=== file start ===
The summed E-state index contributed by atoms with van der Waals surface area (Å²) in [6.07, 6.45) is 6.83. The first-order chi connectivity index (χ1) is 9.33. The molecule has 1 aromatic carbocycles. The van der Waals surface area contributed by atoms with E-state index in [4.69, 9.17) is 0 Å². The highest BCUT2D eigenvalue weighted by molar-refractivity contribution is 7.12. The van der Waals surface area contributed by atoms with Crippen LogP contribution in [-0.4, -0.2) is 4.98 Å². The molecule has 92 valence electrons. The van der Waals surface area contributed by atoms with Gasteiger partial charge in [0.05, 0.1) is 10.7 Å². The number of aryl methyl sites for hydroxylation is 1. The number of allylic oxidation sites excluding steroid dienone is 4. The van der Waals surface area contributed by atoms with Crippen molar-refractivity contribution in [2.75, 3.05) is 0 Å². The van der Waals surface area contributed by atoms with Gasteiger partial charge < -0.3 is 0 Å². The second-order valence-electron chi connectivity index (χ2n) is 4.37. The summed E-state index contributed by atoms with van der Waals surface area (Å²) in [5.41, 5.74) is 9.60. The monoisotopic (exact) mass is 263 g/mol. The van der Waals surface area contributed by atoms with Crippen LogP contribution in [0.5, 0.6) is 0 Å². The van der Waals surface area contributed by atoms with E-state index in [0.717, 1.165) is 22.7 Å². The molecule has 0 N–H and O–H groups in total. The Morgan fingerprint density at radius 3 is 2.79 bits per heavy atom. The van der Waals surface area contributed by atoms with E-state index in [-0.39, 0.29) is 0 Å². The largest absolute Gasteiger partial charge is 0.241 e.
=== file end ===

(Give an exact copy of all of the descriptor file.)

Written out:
The summed E-state index contributed by atoms with van der Waals surface area (Å²) in [6.07, 6.45) is 6.83. The first-order chi connectivity index (χ1) is 9.33. The molecule has 1 aromatic carbocycles. The van der Waals surface area contributed by atoms with E-state index in [4.69, 9.17) is 0 Å². The highest BCUT2D eigenvalue weighted by molar-refractivity contribution is 7.12. The van der Waals surface area contributed by atoms with Crippen LogP contribution in [-0.4, -0.2) is 4.98 Å². The molecule has 92 valence electrons. The van der Waals surface area contributed by atoms with Gasteiger partial charge in [0.05, 0.1) is 10.7 Å². The number of aryl methyl sites for hydroxylation is 1. The number of allylic oxidation sites excluding steroid dienone is 4. The van der Waals surface area contributed by atoms with Crippen molar-refractivity contribution in [2.75, 3.05) is 0 Å². The van der Waals surface area contributed by atoms with Gasteiger partial charge < -0.3 is 0 Å². The second-order valence-electron chi connectivity index (χ2n) is 4.37. The summed E-state index contributed by atoms with van der Waals surface area (Å²) in [5.41, 5.74) is 9.60. The monoisotopic (exact) mass is 263 g/mol. The van der Waals surface area contributed by atoms with Crippen LogP contribution in [0.5, 0.6) is 0 Å². The van der Waals surface area contributed by atoms with E-state index in [0.717, 1.165) is 22.7 Å². The molecule has 0 N–H and O–H groups in total. The Morgan fingerprint density at radius 3 is 2.79 bits per heavy atom. The van der Waals surface area contributed by atoms with E-state index in [-0.39, 0.29) is 0 Å². The largest absolute Gasteiger partial charge is 0.241 e.